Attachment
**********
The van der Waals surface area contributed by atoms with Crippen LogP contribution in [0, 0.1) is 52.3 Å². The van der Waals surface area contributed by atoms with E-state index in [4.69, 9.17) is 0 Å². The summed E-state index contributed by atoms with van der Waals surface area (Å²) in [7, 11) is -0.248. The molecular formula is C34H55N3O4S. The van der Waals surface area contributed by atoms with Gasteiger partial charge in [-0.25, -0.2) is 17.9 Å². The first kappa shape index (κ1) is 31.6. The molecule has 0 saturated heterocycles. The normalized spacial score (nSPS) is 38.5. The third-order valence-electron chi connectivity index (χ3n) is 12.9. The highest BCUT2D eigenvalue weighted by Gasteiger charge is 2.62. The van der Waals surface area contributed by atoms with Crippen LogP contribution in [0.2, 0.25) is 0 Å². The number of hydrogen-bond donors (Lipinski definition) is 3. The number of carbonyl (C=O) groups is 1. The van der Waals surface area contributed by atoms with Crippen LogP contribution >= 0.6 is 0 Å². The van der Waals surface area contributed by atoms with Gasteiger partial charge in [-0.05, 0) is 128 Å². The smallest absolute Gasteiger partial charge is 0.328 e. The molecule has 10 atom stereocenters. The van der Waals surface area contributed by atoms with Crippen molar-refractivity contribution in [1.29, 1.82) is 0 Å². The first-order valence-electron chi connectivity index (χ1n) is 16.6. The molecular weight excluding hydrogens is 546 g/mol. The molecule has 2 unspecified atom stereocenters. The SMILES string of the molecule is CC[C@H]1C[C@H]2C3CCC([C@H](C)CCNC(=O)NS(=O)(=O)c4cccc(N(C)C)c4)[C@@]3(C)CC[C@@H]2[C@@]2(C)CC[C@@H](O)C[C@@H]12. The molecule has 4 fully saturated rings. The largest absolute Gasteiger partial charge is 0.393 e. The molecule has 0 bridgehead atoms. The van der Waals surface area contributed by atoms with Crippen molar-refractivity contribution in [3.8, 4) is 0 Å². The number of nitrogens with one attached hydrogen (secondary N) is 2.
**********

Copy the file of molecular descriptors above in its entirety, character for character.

The van der Waals surface area contributed by atoms with Crippen LogP contribution in [0, 0.1) is 52.3 Å². The van der Waals surface area contributed by atoms with E-state index in [4.69, 9.17) is 0 Å². The summed E-state index contributed by atoms with van der Waals surface area (Å²) in [7, 11) is -0.248. The molecular formula is C34H55N3O4S. The van der Waals surface area contributed by atoms with Gasteiger partial charge in [-0.25, -0.2) is 17.9 Å². The first kappa shape index (κ1) is 31.6. The molecule has 0 saturated heterocycles. The normalized spacial score (nSPS) is 38.5. The third-order valence-electron chi connectivity index (χ3n) is 12.9. The highest BCUT2D eigenvalue weighted by Gasteiger charge is 2.62. The van der Waals surface area contributed by atoms with Crippen LogP contribution in [0.2, 0.25) is 0 Å². The number of hydrogen-bond donors (Lipinski definition) is 3. The number of carbonyl (C=O) groups is 1. The van der Waals surface area contributed by atoms with Crippen LogP contribution >= 0.6 is 0 Å². The van der Waals surface area contributed by atoms with Gasteiger partial charge in [-0.05, 0) is 128 Å². The smallest absolute Gasteiger partial charge is 0.328 e. The molecule has 10 atom stereocenters. The van der Waals surface area contributed by atoms with Crippen molar-refractivity contribution in [1.29, 1.82) is 0 Å². The first-order valence-electron chi connectivity index (χ1n) is 16.6. The molecular weight excluding hydrogens is 546 g/mol. The molecule has 2 unspecified atom stereocenters. The SMILES string of the molecule is CC[C@H]1C[C@H]2C3CCC([C@H](C)CCNC(=O)NS(=O)(=O)c4cccc(N(C)C)c4)[C@@]3(C)CC[C@@H]2[C@@]2(C)CC[C@@H](O)C[C@@H]12. The molecule has 4 fully saturated rings. The largest absolute Gasteiger partial charge is 0.393 e. The molecule has 0 bridgehead atoms. The van der Waals surface area contributed by atoms with Crippen molar-refractivity contribution in [3.8, 4) is 0 Å². The number of nitrogens with one attached hydrogen (secondary N) is 2.